There is a catastrophic event happening in one of the world’s more populous nations which is receiving very little attention from the media. Indonesia is burning and no one is paying attention.
George Monbiot said this in the Guardian on the subject:
A great tract of Earth is on fire. It looks as you might imagine hell to be. The air has turned ochre: visibility in some cities has been reduced to 30 metres. Children are being prepared for evacuation in warships; already some have choked to death. Species are going up in smoke at an untold rate. It is almost certainly the greatest environmental disaster of the 21st century – so far.
And the media? It’s talking about the dress the Duchess of Cambridge wore to the James Bond premiere, Donald Trump’s idiocy du jour and who got eliminated from the Halloween episode of Dancing with the Stars. The great debate of the week, dominating the news across much of the world? Sausages: are they really so bad for your health?
What I’m discussing is a barbecue on a different scale. Fire is raging across the 5,000km length of Indonesia. It is surely, on any objective assessment, more important than anything else taking place today. And it shouldn’t require a columnist, writing in the middle of a newspaper, to say so. It should be on everyone’s front page. It is hard to convey the scale of this inferno, but here’s a comparison that might help: it is currently producing more carbon dioxide than the US economy. And in three weeks the fires have released more CO2 than the annual emissions of Germany.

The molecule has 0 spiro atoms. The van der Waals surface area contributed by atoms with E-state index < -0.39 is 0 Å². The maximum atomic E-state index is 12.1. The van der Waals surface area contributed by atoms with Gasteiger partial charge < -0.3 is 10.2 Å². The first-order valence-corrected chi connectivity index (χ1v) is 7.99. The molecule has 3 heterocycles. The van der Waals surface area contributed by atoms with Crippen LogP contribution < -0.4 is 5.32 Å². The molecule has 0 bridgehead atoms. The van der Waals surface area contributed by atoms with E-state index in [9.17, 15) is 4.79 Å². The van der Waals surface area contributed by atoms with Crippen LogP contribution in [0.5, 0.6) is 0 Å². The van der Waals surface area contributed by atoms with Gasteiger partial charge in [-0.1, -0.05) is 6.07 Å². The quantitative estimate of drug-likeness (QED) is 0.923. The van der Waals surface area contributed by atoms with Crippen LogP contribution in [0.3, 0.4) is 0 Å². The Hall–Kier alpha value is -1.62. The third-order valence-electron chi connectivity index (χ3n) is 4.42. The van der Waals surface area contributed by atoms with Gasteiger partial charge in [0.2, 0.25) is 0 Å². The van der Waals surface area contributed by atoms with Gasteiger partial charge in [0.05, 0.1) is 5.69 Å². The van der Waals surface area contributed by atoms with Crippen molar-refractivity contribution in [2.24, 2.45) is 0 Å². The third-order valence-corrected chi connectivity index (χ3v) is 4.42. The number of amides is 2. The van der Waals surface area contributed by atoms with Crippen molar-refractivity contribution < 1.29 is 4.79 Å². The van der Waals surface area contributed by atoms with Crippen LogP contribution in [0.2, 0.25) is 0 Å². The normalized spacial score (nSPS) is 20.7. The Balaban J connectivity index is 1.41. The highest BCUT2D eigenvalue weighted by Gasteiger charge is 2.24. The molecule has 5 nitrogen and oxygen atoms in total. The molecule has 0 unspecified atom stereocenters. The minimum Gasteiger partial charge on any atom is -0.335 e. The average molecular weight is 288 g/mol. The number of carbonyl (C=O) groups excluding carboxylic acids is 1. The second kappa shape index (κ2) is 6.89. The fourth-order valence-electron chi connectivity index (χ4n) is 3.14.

Not only is the disaster bad news for CO2 output it is also ravaging large tracts of land and fragile habitats and threatening species. The smoke is a major health threat to the population and things are that bad that in the Parliament of Kalimantan Parliamentarians are having to wear face masks during debates.
Much of the forest is on peat and peat fires which release methane, carbon monoxide, ozone and ammonium cyanide can smoulder for months.
The causes include illegal deforesting, fragmentation of the forest by development, draining of peat swamps and the use of fire to clear forested areas for farming as well as the production of palm oil. This fascinating interactive graphic from the Guardian suggests that the financial benefits of clearing rainforest for plantations are less than those when the forest is retained in its original condition.
Monbiot’s conclusions are a reflection of the crisis the main stream media finds itself in.
Governments ignore issues when the media ignores them. And the media ignores them because … well, there’s a question with a thousand answers, many of which involve power. But one reason is the complete failure of perspective in a de-skilled industry dominated by corporate press releases, photo ops and fashion shoots, where everyone seems to be waiting for everyone else to take a lead. The media makes a collective non-decision to treat this catastrophe as a non-issue, and we all carry on as if it’s not happening.
At the climate summit in Paris in December the media, trapped within the intergovernmental bubble of abstract diplomacy and manufactured drama, will cover the negotiations almost without reference to what is happening elsewhere. The talks will be removed to a realm with which we have no moral contact. And, when the circus moves on, the silence will resume. Is there any other industry that serves its customers so badly?